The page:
Mark Pincus: Biden Is Even Riskier Than Trump


Hello, and Welcome to My TED Talk

In January, I was announced as a 2024 TED speaker in Vancouver. Predictably, a small group of very loud people were angry—mostly on Twitter. Then, five TED fellows resigned. They wrote…

In January, I was announced as a 2024 TED speaker in Vancouver. Predictably, a small group of very loud people were angry—mostly on Twitter. Then, five TED fellows resigned. They wrote a letter to the head of TED, Chris Anderson, titled: “TED Fellows Refuse to Be Associated with Genocide Apologists.” They pleaded to disinvite me, plus a few others who had been asked to speak, and take us off the program.

A strange thing considering that TED is devoted to curiosity, reason, wonder, and the pursuit of knowledge, without an agenda: “We welcome all who seek a deeper understanding of the world and connection with others, and we invite everyone to engage with ideas and activate them in your community.” In the end, TED didn’t disinvite me. But I wondered if I should actually go.

For some people, being invited to TED probably is the most exciting thing in the world. And at one point I would have felt that way too. But I knew they were inviting me to be their token dissident voice, to prove that they are not a monolith. And on the one hand, I appreciated that effort. On the other hand, if I’m your representation for ideological diversity, if I’m your most radical speaker, then you’ve already lost.

In the end, I decided to speak. I felt like they were genuinely trying to right the ship, and shouldn’t I support that effort?

When I arrived, I was sequestered in a group with people like Bill Ackman, Avi Loeb, Andrew Yang, and Scott Galloway, and TED called our portion of the conference “The Provocateurs.” But as I looked around at my little group of five, something felt very obvious: none of us are all that provocative. Or at least we shouldn’t be. The biggest irony of all is that that was the very topic of my speech I came to Vancouver to give.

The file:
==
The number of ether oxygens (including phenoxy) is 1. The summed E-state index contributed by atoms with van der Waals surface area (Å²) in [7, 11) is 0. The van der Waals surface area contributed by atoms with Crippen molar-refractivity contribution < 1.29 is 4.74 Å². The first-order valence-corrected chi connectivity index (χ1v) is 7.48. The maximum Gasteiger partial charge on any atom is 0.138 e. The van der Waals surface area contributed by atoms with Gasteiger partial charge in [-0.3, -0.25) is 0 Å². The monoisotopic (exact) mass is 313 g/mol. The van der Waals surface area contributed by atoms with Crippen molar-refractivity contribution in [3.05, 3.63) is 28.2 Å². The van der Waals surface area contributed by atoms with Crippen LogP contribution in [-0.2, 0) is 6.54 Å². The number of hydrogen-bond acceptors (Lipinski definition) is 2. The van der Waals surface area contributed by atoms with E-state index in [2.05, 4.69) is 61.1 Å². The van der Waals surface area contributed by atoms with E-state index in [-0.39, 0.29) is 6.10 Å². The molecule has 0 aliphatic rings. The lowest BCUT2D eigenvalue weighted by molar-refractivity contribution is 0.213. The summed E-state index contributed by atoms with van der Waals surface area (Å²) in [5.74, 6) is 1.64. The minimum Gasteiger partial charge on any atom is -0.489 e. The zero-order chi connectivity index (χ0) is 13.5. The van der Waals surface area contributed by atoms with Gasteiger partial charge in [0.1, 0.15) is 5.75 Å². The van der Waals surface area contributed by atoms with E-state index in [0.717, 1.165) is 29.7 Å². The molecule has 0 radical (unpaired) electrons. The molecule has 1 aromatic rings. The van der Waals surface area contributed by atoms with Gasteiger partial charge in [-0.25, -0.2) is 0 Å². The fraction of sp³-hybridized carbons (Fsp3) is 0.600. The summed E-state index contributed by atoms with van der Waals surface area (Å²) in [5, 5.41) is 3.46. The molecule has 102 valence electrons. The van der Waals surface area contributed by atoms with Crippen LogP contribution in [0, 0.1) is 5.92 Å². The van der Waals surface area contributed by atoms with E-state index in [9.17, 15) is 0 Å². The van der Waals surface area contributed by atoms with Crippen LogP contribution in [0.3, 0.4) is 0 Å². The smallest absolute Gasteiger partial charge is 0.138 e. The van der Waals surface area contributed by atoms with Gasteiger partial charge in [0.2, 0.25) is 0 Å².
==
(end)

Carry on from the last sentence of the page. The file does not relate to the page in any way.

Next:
The talk is about how normal ideas and issues are often crowded out and overshadowed by boutique issues such as whether Bari Weiss should be allowed to speak at TED. It’s about how a few small voices end up adjudicating which voices are morally righteous and which ones are not. It’s about how common-sense positions became transgressive and polarizing overnight; how our ability to disagree is our freedom, and, most critically, why it’s so important to stand with conviction in our beliefs even when it means standing out in the cold.

Today, you’ll hear my talk, titled “Courage, the Most Important Virtue.” Afterward, you’ll hear a conversation I had with the head of TED, Chris Anderson, about victimhood, about how words are misinterpreted as violence, and about the paper-thin line between civilization and barbarism.

Thanks to the TED Talks Daily podcast for letting us share this episode of their show with Honestly listeners today. And if you want to hear more talks like mine, check out TED Talks Daily. Each day, the show brings you a new idea that will spark your curiosity and just might change the future, all in under 15 minutes. You can find TED Talks Daily wherever you get your podcasts.

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